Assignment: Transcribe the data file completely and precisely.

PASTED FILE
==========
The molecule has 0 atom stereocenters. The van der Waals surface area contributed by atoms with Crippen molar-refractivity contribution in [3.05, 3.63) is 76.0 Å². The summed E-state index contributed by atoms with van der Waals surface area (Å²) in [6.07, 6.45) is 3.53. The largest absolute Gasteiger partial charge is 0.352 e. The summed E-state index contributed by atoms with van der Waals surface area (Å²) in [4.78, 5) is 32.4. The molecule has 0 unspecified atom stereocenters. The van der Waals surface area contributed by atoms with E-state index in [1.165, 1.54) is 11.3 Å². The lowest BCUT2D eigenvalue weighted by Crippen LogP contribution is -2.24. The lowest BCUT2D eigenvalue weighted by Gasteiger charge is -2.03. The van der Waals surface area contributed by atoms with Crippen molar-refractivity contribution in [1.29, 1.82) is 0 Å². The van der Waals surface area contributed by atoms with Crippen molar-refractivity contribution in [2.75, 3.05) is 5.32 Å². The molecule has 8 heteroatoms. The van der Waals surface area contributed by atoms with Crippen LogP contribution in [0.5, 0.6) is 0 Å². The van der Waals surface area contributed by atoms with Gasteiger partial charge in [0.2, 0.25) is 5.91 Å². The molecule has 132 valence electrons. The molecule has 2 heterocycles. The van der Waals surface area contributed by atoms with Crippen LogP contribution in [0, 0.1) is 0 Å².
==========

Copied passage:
The molecule has 0 atom stereocenters. The van der Waals surface area contributed by atoms with Crippen molar-refractivity contribution in [3.05, 3.63) is 76.0 Å². The summed E-state index contributed by atoms with van der Waals surface area (Å²) in [6.07, 6.45) is 3.53. The largest absolute Gasteiger partial charge is 0.352 e. The summed E-state index contributed by atoms with van der Waals surface area (Å²) in [4.78, 5) is 32.4. The molecule has 0 unspecified atom stereocenters. The van der Waals surface area contributed by atoms with E-state index in [1.165, 1.54) is 11.3 Å². The lowest BCUT2D eigenvalue weighted by Crippen LogP contribution is -2.24. The lowest BCUT2D eigenvalue weighted by Gasteiger charge is -2.03. The van der Waals surface area contributed by atoms with Crippen molar-refractivity contribution in [1.29, 1.82) is 0 Å². The van der Waals surface area contributed by atoms with Crippen molar-refractivity contribution in [2.75, 3.05) is 5.32 Å². The molecule has 8 heteroatoms. The van der Waals surface area contributed by atoms with Crippen LogP contribution in [0.5, 0.6) is 0 Å². The van der Waals surface area contributed by atoms with Gasteiger partial charge in [0.2, 0.25) is 5.91 Å². The molecule has 132 valence electrons. The molecule has 2 heterocycles. The van der Waals surface area contributed by atoms with Crippen LogP contribution in [0, 0.1) is 0 Å².